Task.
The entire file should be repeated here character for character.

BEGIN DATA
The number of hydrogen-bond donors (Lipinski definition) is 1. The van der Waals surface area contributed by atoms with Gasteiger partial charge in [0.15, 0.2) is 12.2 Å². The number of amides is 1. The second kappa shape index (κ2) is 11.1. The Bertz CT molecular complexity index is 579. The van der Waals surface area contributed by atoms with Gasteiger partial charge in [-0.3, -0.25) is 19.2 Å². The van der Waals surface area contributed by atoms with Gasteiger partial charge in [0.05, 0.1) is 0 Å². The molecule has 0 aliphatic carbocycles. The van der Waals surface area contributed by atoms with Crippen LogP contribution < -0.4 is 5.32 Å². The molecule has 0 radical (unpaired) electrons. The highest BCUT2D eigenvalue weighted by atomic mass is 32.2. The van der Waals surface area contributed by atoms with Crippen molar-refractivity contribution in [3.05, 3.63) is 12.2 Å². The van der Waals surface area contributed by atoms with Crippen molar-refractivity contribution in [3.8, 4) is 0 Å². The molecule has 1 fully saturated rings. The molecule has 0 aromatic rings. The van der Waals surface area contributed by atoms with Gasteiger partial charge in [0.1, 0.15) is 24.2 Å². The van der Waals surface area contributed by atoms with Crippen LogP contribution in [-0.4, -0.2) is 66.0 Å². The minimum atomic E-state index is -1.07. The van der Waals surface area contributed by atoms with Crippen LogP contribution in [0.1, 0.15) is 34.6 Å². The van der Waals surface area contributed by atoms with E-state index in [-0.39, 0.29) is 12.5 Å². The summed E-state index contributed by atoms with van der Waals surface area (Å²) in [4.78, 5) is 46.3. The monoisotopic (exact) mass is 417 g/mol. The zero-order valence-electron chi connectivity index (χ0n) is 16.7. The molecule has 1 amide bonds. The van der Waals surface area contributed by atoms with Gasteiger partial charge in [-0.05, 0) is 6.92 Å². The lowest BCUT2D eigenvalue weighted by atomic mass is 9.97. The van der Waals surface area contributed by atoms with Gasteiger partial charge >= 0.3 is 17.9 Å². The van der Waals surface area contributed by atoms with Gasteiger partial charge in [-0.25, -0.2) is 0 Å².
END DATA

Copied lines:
The number of hydrogen-bond donors (Lipinski definition) is 1. The van der Waals surface area contributed by atoms with Gasteiger partial charge in [0.15, 0.2) is 12.2 Å². The number of amides is 1. The second kappa shape index (κ2) is 11.1. The Bertz CT molecular complexity index is 579. The van der Waals surface area contributed by atoms with Gasteiger partial charge in [-0.3, -0.25) is 19.2 Å². The van der Waals surface area contributed by atoms with Gasteiger partial charge in [0.05, 0.1) is 0 Å². The molecule has 0 aliphatic carbocycles. The van der Waals surface area contributed by atoms with Crippen LogP contribution < -0.4 is 5.32 Å². The molecule has 0 radical (unpaired) electrons. The highest BCUT2D eigenvalue weighted by atomic mass is 32.2. The van der Waals surface area contributed by atoms with Crippen molar-refractivity contribution in [3.05, 3.63) is 12.2 Å². The van der Waals surface area contributed by atoms with Crippen molar-refractivity contribution in [3.8, 4) is 0 Å². The molecule has 1 fully saturated rings. The molecule has 0 aromatic rings. The van der Waals surface area contributed by atoms with Gasteiger partial charge in [0.1, 0.15) is 24.2 Å². The van der Waals surface area contributed by atoms with Crippen LogP contribution in [-0.4, -0.2) is 66.0 Å². The minimum atomic E-state index is -1.07. The van der Waals surface area contributed by atoms with Crippen LogP contribution in [0.1, 0.15) is 34.6 Å². The van der Waals surface area contributed by atoms with E-state index in [-0.39, 0.29) is 12.5 Å². The summed E-state index contributed by atoms with van der Waals surface area (Å²) in [4.78, 5) is 46.3. The monoisotopic (exact) mass is 417 g/mol. The zero-order valence-electron chi connectivity index (χ0n) is 16.7. The molecule has 1 amide bonds. The van der Waals surface area contributed by atoms with Gasteiger partial charge in [-0.05, 0) is 6.92 Å². The lowest BCUT2D eigenvalue weighted by atomic mass is 9.97. The van der Waals surface area contributed by atoms with Gasteiger partial charge >= 0.3 is 17.9 Å². The van der Waals surface area contributed by atoms with Gasteiger partial charge in [-0.25, -0.2) is 0 Å².